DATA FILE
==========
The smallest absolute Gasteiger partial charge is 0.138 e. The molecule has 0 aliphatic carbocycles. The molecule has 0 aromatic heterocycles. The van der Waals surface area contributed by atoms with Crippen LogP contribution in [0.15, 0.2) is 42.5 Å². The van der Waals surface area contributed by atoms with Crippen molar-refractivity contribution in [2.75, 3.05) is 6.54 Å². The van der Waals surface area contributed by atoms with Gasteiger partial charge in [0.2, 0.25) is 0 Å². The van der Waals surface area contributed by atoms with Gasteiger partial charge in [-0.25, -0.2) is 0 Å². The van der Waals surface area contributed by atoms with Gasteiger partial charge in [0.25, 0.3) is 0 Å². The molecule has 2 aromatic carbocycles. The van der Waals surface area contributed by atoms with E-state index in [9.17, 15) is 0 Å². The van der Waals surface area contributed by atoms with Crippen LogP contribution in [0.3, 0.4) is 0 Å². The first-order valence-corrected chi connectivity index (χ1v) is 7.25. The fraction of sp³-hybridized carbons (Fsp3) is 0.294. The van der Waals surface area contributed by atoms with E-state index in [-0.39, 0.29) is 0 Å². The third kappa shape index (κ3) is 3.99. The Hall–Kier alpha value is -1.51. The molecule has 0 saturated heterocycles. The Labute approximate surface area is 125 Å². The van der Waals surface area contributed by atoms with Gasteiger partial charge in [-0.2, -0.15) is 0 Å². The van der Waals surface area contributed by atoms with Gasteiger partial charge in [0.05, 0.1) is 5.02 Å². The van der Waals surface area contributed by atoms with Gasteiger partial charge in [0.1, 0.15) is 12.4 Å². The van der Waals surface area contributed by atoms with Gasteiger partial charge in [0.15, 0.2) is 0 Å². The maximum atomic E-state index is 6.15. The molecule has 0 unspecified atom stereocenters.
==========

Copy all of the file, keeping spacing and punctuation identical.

The smallest absolute Gasteiger partial charge is 0.138 e. The molecule has 0 aliphatic carbocycles. The molecule has 0 aromatic heterocycles. The van der Waals surface area contributed by atoms with Crippen LogP contribution in [0.15, 0.2) is 42.5 Å². The van der Waals surface area contributed by atoms with Crippen molar-refractivity contribution in [2.75, 3.05) is 6.54 Å². The van der Waals surface area contributed by atoms with Gasteiger partial charge in [0.2, 0.25) is 0 Å². The van der Waals surface area contributed by atoms with Gasteiger partial charge in [-0.25, -0.2) is 0 Å². The van der Waals surface area contributed by atoms with Gasteiger partial charge in [0.25, 0.3) is 0 Å². The molecule has 2 aromatic carbocycles. The van der Waals surface area contributed by atoms with E-state index in [9.17, 15) is 0 Å². The van der Waals surface area contributed by atoms with Crippen LogP contribution in [0.3, 0.4) is 0 Å². The first-order valence-corrected chi connectivity index (χ1v) is 7.25. The fraction of sp³-hybridized carbons (Fsp3) is 0.294. The van der Waals surface area contributed by atoms with E-state index in [-0.39, 0.29) is 0 Å². The third kappa shape index (κ3) is 3.99. The Hall–Kier alpha value is -1.51. The molecule has 0 saturated heterocycles. The Labute approximate surface area is 125 Å². The van der Waals surface area contributed by atoms with Gasteiger partial charge in [-0.2, -0.15) is 0 Å². The van der Waals surface area contributed by atoms with Gasteiger partial charge in [0.05, 0.1) is 5.02 Å². The van der Waals surface area contributed by atoms with Gasteiger partial charge in [0.1, 0.15) is 12.4 Å². The van der Waals surface area contributed by atoms with Gasteiger partial charge in [0.15, 0.2) is 0 Å². The maximum atomic E-state index is 6.15. The molecule has 0 unspecified atom stereocenters.